Refresher Training: Considerations in the Public Sector
- James H. Olds (City of Lakeland, FL)
- Document ID
- American Society of Safety Engineers
- Professional Safety
- Publication Date
- February 2013
- Document Type
- Journal Paper
- 44 - 49
- 2013. American Society of Safety Engineers
- 0 in the last 30 days
- 46 since 2007
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The working world consists of two groups, the public sector, which includes all levels of government (including tribal organizations), and the private sector, which includes all other busi-nesses (including multinational corporations). While OSHA oversees and enforces workplace safety regulations in most settings, the OSH Act does not de-lineate enforcement authority over employees of the state or its political subdivisions. However, Section 18 (paragraph b) of the OSH Act allows states to assume responsibility for development and enforcement of standards relating to occupational safety or health with respect to which a federal standard has been promulgated. In short, states may adopt federal OSHA regulations or establish a state agency to enforce safety standards based on those regulations that require the same (or a higher) degree of safety.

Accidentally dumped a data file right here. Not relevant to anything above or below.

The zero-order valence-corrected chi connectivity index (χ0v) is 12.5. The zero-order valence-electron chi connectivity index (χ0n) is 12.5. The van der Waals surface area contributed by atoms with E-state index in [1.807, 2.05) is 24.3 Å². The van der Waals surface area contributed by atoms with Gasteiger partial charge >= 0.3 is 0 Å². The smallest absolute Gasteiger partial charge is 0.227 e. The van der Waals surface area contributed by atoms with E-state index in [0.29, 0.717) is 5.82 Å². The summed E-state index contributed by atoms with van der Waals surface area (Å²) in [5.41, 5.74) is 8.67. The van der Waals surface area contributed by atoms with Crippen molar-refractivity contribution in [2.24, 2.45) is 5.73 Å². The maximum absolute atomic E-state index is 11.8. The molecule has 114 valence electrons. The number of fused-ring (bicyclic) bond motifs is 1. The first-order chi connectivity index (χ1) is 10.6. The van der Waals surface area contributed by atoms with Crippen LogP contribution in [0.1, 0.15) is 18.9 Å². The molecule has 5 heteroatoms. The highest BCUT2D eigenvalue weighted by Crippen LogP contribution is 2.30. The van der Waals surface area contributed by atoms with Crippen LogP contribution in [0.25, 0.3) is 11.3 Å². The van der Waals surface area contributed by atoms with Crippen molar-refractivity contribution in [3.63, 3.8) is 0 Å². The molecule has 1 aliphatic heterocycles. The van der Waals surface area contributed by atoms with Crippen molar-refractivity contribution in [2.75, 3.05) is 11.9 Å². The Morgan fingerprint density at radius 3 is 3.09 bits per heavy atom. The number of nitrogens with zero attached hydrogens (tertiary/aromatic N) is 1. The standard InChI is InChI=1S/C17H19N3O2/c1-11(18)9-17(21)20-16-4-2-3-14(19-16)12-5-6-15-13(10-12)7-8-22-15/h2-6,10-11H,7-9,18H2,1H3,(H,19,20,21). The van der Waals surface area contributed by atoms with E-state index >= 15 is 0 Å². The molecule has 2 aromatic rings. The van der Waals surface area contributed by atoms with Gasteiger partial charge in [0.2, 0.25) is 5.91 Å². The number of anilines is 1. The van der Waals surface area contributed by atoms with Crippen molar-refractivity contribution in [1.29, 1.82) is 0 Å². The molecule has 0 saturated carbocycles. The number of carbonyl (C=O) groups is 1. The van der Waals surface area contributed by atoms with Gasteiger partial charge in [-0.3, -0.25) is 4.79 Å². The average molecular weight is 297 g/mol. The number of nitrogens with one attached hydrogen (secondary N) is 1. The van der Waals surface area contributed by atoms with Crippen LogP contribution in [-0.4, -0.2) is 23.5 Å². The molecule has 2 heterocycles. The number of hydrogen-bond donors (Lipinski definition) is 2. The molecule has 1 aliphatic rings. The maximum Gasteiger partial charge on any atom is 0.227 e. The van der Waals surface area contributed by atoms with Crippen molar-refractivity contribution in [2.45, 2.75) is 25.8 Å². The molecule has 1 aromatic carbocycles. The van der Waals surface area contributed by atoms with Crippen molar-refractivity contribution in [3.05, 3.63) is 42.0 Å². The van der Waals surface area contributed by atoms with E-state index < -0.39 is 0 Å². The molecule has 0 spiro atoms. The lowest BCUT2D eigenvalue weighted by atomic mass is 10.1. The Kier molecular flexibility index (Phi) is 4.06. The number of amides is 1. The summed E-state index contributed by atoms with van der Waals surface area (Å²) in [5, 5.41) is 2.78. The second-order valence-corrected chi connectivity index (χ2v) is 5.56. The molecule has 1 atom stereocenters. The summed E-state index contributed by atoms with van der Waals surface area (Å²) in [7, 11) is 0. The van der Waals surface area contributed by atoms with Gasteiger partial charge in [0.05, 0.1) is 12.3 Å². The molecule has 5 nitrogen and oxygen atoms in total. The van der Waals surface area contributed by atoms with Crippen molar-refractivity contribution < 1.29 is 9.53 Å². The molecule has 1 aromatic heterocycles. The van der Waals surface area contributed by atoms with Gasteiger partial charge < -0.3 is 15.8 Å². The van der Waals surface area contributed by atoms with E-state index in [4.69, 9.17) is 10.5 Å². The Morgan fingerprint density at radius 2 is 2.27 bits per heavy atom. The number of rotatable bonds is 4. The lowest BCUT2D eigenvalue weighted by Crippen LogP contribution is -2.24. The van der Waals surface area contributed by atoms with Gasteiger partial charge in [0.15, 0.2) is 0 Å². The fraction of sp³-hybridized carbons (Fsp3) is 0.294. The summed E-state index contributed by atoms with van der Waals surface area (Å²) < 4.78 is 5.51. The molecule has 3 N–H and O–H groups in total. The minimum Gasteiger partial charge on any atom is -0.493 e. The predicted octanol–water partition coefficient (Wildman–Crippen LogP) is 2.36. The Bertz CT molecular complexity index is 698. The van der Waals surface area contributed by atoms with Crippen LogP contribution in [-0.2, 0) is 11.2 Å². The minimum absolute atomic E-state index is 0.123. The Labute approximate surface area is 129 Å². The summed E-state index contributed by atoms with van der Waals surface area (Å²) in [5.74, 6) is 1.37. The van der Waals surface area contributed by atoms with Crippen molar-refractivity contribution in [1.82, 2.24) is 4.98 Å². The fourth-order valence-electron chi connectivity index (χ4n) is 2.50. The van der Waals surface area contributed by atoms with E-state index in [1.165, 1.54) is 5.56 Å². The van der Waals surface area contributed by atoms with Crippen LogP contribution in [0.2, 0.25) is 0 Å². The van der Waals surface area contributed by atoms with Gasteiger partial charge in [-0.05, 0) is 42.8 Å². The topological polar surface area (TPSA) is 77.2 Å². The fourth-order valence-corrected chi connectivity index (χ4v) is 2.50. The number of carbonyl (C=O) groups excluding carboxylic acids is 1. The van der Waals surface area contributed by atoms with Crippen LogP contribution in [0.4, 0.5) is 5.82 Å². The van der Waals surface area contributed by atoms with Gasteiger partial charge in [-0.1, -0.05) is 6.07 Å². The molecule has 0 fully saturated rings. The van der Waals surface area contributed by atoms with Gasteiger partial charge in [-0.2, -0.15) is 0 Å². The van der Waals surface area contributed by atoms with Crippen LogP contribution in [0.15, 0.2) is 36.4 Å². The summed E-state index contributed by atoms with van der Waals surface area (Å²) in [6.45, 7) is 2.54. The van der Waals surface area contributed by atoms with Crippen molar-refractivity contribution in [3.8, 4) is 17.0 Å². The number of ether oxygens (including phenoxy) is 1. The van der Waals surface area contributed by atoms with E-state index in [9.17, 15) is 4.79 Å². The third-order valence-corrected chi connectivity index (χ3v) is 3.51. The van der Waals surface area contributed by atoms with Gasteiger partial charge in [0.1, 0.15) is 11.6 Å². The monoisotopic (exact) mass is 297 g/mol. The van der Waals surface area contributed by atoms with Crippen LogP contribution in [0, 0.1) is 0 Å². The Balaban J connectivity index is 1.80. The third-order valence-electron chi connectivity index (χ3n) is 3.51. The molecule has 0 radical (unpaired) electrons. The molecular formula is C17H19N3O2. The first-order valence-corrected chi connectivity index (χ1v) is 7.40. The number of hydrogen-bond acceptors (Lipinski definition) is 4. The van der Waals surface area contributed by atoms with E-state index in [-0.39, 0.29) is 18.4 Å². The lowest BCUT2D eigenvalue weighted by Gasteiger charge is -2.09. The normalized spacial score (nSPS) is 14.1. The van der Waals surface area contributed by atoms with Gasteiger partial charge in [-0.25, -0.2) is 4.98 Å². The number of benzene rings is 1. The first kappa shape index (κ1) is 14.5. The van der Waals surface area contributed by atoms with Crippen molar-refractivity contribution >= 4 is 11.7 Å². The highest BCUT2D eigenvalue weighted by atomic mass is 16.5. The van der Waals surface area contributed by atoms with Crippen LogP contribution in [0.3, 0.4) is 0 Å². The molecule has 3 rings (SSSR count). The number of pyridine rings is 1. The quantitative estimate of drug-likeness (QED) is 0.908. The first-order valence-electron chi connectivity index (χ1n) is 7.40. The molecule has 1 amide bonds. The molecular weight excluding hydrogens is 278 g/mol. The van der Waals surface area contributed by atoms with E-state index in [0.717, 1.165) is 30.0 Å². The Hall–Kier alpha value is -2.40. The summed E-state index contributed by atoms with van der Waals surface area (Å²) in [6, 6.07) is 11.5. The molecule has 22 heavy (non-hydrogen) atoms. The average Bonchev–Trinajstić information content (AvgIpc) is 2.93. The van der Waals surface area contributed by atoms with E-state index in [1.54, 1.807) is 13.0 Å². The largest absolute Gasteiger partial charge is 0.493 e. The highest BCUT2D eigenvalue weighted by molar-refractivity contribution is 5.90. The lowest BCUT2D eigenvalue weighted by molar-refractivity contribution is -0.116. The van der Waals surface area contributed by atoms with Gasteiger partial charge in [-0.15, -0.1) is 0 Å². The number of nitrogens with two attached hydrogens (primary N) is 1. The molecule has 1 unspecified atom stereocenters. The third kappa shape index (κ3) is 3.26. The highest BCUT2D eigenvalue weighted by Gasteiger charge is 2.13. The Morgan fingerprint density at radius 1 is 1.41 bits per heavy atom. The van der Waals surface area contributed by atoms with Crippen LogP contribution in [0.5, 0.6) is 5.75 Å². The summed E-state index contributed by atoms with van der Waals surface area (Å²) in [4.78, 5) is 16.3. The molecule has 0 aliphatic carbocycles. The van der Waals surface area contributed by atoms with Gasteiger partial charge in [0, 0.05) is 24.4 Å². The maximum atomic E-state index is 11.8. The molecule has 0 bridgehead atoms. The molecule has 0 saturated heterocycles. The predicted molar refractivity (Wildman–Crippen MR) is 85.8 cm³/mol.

In Florida, the state legislature created the Division of Safety to regulate safety for state employees and employees of any political subdivision of the state (e.g., counties, cities, school districts). However, on July 1, 2000, the division was sunset-ted, a term used to mean shut down via a state statute (F.S. 442).
As a result, SH&E professionals working within state agencies or their political subdivisions must enforce their own safety standards and procedures. At times, this can be challenging, particularly given con-strained budgets. However, this does not eliminate the need for personnel to attend safety training and refresher training. Professional groups such as law enforcement and electrical line workers must demonstrate proficiency in first aid/CPR each year. Additionally, safety-related requirements such as fire extinguisher training, HazCom and bloodborne pathogens affect public-service personnel and require refresher training.
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